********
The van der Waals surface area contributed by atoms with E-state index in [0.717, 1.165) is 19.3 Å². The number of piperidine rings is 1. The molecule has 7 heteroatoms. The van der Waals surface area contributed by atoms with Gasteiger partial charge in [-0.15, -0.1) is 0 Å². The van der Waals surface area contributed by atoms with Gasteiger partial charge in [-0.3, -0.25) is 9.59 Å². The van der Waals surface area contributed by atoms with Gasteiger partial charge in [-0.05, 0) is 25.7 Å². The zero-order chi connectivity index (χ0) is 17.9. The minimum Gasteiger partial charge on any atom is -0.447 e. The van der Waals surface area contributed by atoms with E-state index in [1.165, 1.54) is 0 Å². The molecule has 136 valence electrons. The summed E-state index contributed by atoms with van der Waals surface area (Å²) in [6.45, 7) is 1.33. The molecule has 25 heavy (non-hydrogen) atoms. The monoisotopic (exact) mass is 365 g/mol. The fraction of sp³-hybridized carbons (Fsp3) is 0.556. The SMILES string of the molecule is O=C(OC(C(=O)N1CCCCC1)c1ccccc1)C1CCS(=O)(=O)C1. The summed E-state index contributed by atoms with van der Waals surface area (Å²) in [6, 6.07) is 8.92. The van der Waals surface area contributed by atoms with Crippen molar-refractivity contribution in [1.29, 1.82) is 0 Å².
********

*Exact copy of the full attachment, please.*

The van der Waals surface area contributed by atoms with E-state index in [0.717, 1.165) is 19.3 Å². The number of piperidine rings is 1. The molecule has 7 heteroatoms. The van der Waals surface area contributed by atoms with Gasteiger partial charge in [-0.15, -0.1) is 0 Å². The van der Waals surface area contributed by atoms with Gasteiger partial charge in [-0.3, -0.25) is 9.59 Å². The van der Waals surface area contributed by atoms with Gasteiger partial charge in [-0.05, 0) is 25.7 Å². The zero-order chi connectivity index (χ0) is 17.9. The minimum Gasteiger partial charge on any atom is -0.447 e. The van der Waals surface area contributed by atoms with E-state index in [1.165, 1.54) is 0 Å². The molecule has 136 valence electrons. The summed E-state index contributed by atoms with van der Waals surface area (Å²) in [6.45, 7) is 1.33. The molecule has 25 heavy (non-hydrogen) atoms. The monoisotopic (exact) mass is 365 g/mol. The fraction of sp³-hybridized carbons (Fsp3) is 0.556. The SMILES string of the molecule is O=C(OC(C(=O)N1CCCCC1)c1ccccc1)C1CCS(=O)(=O)C1. The summed E-state index contributed by atoms with van der Waals surface area (Å²) in [6, 6.07) is 8.92. The van der Waals surface area contributed by atoms with Crippen molar-refractivity contribution in [1.29, 1.82) is 0 Å².